Posted on 2008-09-17 21:26:53 by ti_mo_n
``mov edx,dword ptr ; load hi-dwordmov eax,dword ptr ; load lo-dword.if edx==0     cmp eax,10     jl _numDigitsIs1     cmp eax,100     jl _numDigitsIs2     cmp eax,1000     jl _numDigitsIs3     cmp eax,10000     jl _numDigitsIs4....else   .. here in a bit more complicated way compare to 64-bit values.endif``

Just an idea. May be faster, may be slower, may be optimized, may lead to tricks

Homer: GPUs can only handle single-precision floats, only 2 recent ones added double-precision floats. You can't even do bit-fiddling ops like XOR/AND/OR. Maybe, just maybe that functionality is exposed/emulated in CUDA, but GL_NV_fragment_program4's doc only rejects that notion.
Whoops, it's documented in GL_NV_gpu_program4  - it has xor/and/or/not instructions
Posted on 2008-09-19 09:58:57 by Ultrano
Shader constants are one or more 128 bit float, typically addressed as 4xreal4.
The trick then is to structure operations to take advantage of this ability, and to feed crafted data to the shader.
Posted on 2008-09-19 11:37:44 by Homer

But what you asked for was a fast way to do this (or at least that's what I understand from your first post) and Homer suggested one.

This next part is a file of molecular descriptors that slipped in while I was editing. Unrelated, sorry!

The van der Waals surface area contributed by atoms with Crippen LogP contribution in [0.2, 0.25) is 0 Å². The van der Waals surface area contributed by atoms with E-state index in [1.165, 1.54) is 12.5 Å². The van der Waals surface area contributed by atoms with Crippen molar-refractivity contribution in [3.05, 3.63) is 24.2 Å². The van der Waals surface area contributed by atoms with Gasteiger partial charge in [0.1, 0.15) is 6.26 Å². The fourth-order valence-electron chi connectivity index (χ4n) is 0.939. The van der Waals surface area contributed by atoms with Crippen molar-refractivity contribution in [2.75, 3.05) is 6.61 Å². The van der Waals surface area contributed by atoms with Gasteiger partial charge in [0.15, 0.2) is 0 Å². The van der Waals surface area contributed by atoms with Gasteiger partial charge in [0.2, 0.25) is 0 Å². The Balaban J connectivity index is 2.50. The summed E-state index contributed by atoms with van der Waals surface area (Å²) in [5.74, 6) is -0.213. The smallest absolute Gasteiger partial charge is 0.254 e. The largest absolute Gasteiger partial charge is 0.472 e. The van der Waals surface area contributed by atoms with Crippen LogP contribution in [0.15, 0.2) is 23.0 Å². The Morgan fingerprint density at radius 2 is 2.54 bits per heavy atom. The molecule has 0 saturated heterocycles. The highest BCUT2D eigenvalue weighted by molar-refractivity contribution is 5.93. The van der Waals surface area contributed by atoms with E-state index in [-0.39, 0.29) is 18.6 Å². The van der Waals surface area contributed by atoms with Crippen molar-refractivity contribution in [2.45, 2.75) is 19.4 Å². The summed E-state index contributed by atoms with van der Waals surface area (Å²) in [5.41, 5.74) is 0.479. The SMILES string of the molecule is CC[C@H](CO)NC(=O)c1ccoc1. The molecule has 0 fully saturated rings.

Quite the contrary, the GPU would not be fast for this at all. Way too much latency to seriously consider it for doing non-parallel work.

Using the slow-assed div instruction and dividing by 10 until the quotient is 0 would be many times faster that trying to shuttle data over to the GPU, running a shader, and then shuttling a result back.

I'm sure that GPGPU is all cool and shit, but come on... be realistic... it aint cool this time.. it would be a novel solution with no practical value at all
Posted on 2008-12-02 03:38:26 by Rockoon
You are using the BSR for hex numbers. Why don't you use that procedure also for decimal numbers and use the result to pick the number of decimal digits from a look-up table which should take you less time to prepare with your calculator than the time it took to write your initial algo.

I doubt you can devise a faster procedure. AND it would work for the full range of unsigned 64-bit integers.
Posted on 2008-12-02 20:43:26 by Raymond

You are using the BSR for hex numbers. Why don't you use that procedure also for decimal numbers and use the result to pick the number of decimal digits from a look-up table which should take you less time to prepare with your calculator than the time it took to write your initial algo.